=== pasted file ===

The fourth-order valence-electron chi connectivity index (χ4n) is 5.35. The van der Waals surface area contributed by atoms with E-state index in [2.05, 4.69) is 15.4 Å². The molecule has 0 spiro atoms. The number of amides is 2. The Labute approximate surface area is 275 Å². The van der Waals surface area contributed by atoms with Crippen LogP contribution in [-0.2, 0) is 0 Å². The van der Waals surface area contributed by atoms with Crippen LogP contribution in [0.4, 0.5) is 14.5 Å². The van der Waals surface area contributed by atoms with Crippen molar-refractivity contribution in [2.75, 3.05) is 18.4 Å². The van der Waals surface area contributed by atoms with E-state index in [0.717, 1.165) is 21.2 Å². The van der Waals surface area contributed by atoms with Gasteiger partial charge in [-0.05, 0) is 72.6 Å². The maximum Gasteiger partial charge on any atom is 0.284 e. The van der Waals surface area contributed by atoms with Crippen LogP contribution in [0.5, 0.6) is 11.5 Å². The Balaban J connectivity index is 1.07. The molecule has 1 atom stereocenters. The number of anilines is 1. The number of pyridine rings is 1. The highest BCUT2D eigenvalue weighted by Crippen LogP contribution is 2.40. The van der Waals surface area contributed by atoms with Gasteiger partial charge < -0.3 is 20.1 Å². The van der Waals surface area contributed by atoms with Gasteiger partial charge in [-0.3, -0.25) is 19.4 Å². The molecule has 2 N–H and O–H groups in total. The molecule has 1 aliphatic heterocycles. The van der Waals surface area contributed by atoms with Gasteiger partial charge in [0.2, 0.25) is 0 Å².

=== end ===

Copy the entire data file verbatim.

The fourth-order valence-electron chi connectivity index (χ4n) is 5.35. The van der Waals surface area contributed by atoms with E-state index in [2.05, 4.69) is 15.4 Å². The molecule has 0 spiro atoms. The number of amides is 2. The Labute approximate surface area is 275 Å². The van der Waals surface area contributed by atoms with Crippen LogP contribution in [-0.2, 0) is 0 Å². The van der Waals surface area contributed by atoms with Crippen LogP contribution in [0.4, 0.5) is 14.5 Å². The van der Waals surface area contributed by atoms with Crippen molar-refractivity contribution in [2.75, 3.05) is 18.4 Å². The van der Waals surface area contributed by atoms with E-state index in [0.717, 1.165) is 21.2 Å². The van der Waals surface area contributed by atoms with Gasteiger partial charge in [-0.05, 0) is 72.6 Å². The maximum Gasteiger partial charge on any atom is 0.284 e. The van der Waals surface area contributed by atoms with Crippen LogP contribution in [0.5, 0.6) is 11.5 Å². The Balaban J connectivity index is 1.07. The molecule has 1 atom stereocenters. The number of anilines is 1. The number of pyridine rings is 1. The highest BCUT2D eigenvalue weighted by Crippen LogP contribution is 2.40. The van der Waals surface area contributed by atoms with Gasteiger partial charge < -0.3 is 20.1 Å². The van der Waals surface area contributed by atoms with Gasteiger partial charge in [-0.3, -0.25) is 19.4 Å². The molecule has 2 N–H and O–H groups in total. The molecule has 1 aliphatic heterocycles. The van der Waals surface area contributed by atoms with Gasteiger partial charge in [0.2, 0.25) is 0 Å².